MAAMELTEIN, Lebanon: The late summer sun rising over the mountains diffuses the last trace of early morning mist. The valley below is leafy, cool and still, enough to relax even the most highly strung of dawn commuters.
Not Admiral Nazi Baroudi. He has a situation on his hands.
“Terrorist groups have resorted to exploiting the chaos in Lebanese prisons in order to exert pressure on the government,” he warns. “These terrorist groups captured a tourist ship with tourists on board in Beirut Port, blocked the international road and positioned themselves in fighting positions west of [Maameltein] bridge.”
Even before Baroudi can finish his assessment, gunfire erupts in the basin, cracks of ammunition breaking the quiet and reverberating up to the Admiral’s vantage point. Lebanese Navy seals sweep in from across the bay, land on a thin strip of sandy scrub land and stream into the valley, guns and flares blazing.
Two heavy ships make a beeline to the shore and disgorge themselves of several armored personnel carriers and a T-55 tank, a UH1 helicopter circling all the while overhead.
Baroudi is now sitting, watching the unfolding maelstrom calmly through military binoculars. If the head of the Lebanese Navy appears excessively calm over the potentially disastrous hostage situation, he’s in good company. It’s only a drill, after all.
It’s Wednesday morning and as representatives of the Lebanese Armed Forces land, maritime and aerial units are joined by officials from foreign troop contingents and a handful of military attaches to observe one of the most intricate war games ever undertaken in Lebanon.
Baroudi explains: “The aim of this exercise is for leaders to become experienced in organizing joint operations as well as for unit commanders from various army units – including commanders of navy ships, air and land forces in the Lebanese Army.”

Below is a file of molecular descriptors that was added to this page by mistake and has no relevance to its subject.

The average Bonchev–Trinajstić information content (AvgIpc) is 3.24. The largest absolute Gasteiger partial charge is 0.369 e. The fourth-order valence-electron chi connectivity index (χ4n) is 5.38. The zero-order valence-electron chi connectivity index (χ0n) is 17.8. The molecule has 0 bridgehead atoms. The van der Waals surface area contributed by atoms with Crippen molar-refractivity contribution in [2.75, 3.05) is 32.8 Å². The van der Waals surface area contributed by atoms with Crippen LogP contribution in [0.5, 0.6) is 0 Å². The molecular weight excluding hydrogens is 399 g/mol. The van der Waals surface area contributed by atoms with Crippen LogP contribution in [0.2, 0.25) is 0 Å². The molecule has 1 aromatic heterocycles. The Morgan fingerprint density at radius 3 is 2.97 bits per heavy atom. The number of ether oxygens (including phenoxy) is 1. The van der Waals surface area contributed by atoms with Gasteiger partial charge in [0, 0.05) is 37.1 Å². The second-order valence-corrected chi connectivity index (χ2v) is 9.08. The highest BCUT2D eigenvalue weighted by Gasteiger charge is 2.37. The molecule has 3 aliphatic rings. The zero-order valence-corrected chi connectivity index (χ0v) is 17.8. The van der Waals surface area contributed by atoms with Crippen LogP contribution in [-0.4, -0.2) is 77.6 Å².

The clutch of observers watches on from a plateau downhill from the concrete and glass lozenge that is Casino de Liban. Before them, they see several smaller speed boats approach the Aphrodite, the ship upon which the hostages are being “held.” The heads of naval divers bob above the now choppy water. As the second wave of infantry broaches the shore, two black Gazelle helicopters swoop overhead.
Although the ammunition is simulated, the spectacle is nonetheless arresting. As the aircraft complete their flyby, several huge explosions shake the earth below, plumes of flame rising into the sky a split-second or two before the booming sound wave thumps the rows of observers.
Skirmishes continue for several minutes with a Red Cross ambulance picking its way through ongoing heavy artillery fire to tend to those who may have been wounded in the situation, were it real. Eventually, hostages presumably secured, the commandos hustle back aboard their crafts and race off toward the horizon, sniper fire from the roofs of nearby apartment blocks covering their retreat.
As the crowd of military men files out of their viewing platform, Lieutenant Colonel Giles Taylor, the United Kingdom’s military attaché in Lebanon, assesses the joint exercise.
“It shows the ability of the Lebanese Armed Forces to be able to project force anywhere in the country and to be able to confidently guarantee stability in the country,” he says. “Don’t underestimate what you have seen here. It is a thorough grasp of a complex operation.
“Running throughout this is the ability to control a very complex maneuver in a very competent way,” Taylor adds.
“That gives us great faith in the Lebanese Armed Forces and their ability to conduct operations, and shows an increased capacity year on year.”